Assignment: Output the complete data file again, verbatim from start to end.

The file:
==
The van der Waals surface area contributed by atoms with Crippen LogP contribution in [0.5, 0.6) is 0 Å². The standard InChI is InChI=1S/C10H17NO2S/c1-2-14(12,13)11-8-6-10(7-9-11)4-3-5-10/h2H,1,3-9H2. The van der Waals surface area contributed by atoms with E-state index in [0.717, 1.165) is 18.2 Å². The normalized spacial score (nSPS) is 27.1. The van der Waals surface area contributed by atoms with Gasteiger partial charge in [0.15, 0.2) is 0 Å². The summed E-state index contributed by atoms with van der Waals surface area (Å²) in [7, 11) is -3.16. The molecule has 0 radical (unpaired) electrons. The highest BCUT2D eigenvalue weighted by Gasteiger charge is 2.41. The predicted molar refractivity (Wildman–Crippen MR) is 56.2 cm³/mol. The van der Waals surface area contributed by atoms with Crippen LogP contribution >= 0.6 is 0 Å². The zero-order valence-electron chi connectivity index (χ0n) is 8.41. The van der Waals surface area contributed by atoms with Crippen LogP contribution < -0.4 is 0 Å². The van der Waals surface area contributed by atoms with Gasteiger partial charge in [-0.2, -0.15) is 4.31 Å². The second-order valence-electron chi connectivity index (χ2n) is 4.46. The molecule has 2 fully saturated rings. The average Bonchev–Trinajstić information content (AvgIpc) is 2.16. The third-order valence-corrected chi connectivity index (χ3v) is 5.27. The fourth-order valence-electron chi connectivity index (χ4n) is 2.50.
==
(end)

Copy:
The van der Waals surface area contributed by atoms with Crippen LogP contribution in [0.5, 0.6) is 0 Å². The standard InChI is InChI=1S/C10H17NO2S/c1-2-14(12,13)11-8-6-10(7-9-11)4-3-5-10/h2H,1,3-9H2. The van der Waals surface area contributed by atoms with E-state index in [0.717, 1.165) is 18.2 Å². The normalized spacial score (nSPS) is 27.1. The van der Waals surface area contributed by atoms with Gasteiger partial charge in [0.15, 0.2) is 0 Å². The summed E-state index contributed by atoms with van der Waals surface area (Å²) in [7, 11) is -3.16. The molecule has 0 radical (unpaired) electrons. The highest BCUT2D eigenvalue weighted by Gasteiger charge is 2.41. The predicted molar refractivity (Wildman–Crippen MR) is 56.2 cm³/mol. The van der Waals surface area contributed by atoms with Crippen LogP contribution >= 0.6 is 0 Å². The zero-order valence-electron chi connectivity index (χ0n) is 8.41. The van der Waals surface area contributed by atoms with Crippen LogP contribution < -0.4 is 0 Å². The van der Waals surface area contributed by atoms with Gasteiger partial charge in [-0.2, -0.15) is 4.31 Å². The second-order valence-electron chi connectivity index (χ2n) is 4.46. The molecule has 2 fully saturated rings. The average Bonchev–Trinajstić information content (AvgIpc) is 2.16. The third-order valence-corrected chi connectivity index (χ3v) is 5.27. The fourth-order valence-electron chi connectivity index (χ4n) is 2.50.